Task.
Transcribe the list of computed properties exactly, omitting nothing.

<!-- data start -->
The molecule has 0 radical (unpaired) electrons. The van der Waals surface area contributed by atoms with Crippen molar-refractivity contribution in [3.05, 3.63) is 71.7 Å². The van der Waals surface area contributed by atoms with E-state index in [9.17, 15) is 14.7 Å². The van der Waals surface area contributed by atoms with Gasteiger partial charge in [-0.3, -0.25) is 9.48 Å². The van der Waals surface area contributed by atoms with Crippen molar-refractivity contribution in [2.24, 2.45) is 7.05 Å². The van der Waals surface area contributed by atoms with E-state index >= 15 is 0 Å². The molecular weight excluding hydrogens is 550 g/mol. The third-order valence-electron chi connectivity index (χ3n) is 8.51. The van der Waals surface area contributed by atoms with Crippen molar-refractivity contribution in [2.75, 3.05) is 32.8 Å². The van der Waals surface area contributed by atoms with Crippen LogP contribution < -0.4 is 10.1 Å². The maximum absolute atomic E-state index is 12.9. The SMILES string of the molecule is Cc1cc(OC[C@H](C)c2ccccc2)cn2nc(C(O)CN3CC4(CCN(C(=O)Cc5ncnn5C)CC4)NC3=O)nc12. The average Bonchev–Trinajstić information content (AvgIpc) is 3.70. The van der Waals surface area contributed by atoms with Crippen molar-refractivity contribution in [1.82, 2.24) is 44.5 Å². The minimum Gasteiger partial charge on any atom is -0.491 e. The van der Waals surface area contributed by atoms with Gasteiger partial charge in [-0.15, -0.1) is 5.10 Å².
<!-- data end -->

The molecule has 0 radical (unpaired) electrons. The van der Waals surface area contributed by atoms with Crippen molar-refractivity contribution in [3.05, 3.63) is 71.7 Å². The van der Waals surface area contributed by atoms with E-state index in [9.17, 15) is 14.7 Å². The van der Waals surface area contributed by atoms with Gasteiger partial charge in [-0.3, -0.25) is 9.48 Å². The van der Waals surface area contributed by atoms with Crippen molar-refractivity contribution in [2.24, 2.45) is 7.05 Å². The van der Waals surface area contributed by atoms with E-state index >= 15 is 0 Å². The molecular weight excluding hydrogens is 550 g/mol. The third-order valence-electron chi connectivity index (χ3n) is 8.51. The van der Waals surface area contributed by atoms with Crippen molar-refractivity contribution in [2.75, 3.05) is 32.8 Å². The van der Waals surface area contributed by atoms with Crippen LogP contribution < -0.4 is 10.1 Å². The maximum absolute atomic E-state index is 12.9. The SMILES string of the molecule is Cc1cc(OC[C@H](C)c2ccccc2)cn2nc(C(O)CN3CC4(CCN(C(=O)Cc5ncnn5C)CC4)NC3=O)nc12. The average Bonchev–Trinajstić information content (AvgIpc) is 3.70. The van der Waals surface area contributed by atoms with Crippen molar-refractivity contribution in [1.82, 2.24) is 44.5 Å². The minimum Gasteiger partial charge on any atom is -0.491 e. The van der Waals surface area contributed by atoms with Gasteiger partial charge in [-0.15, -0.1) is 5.10 Å².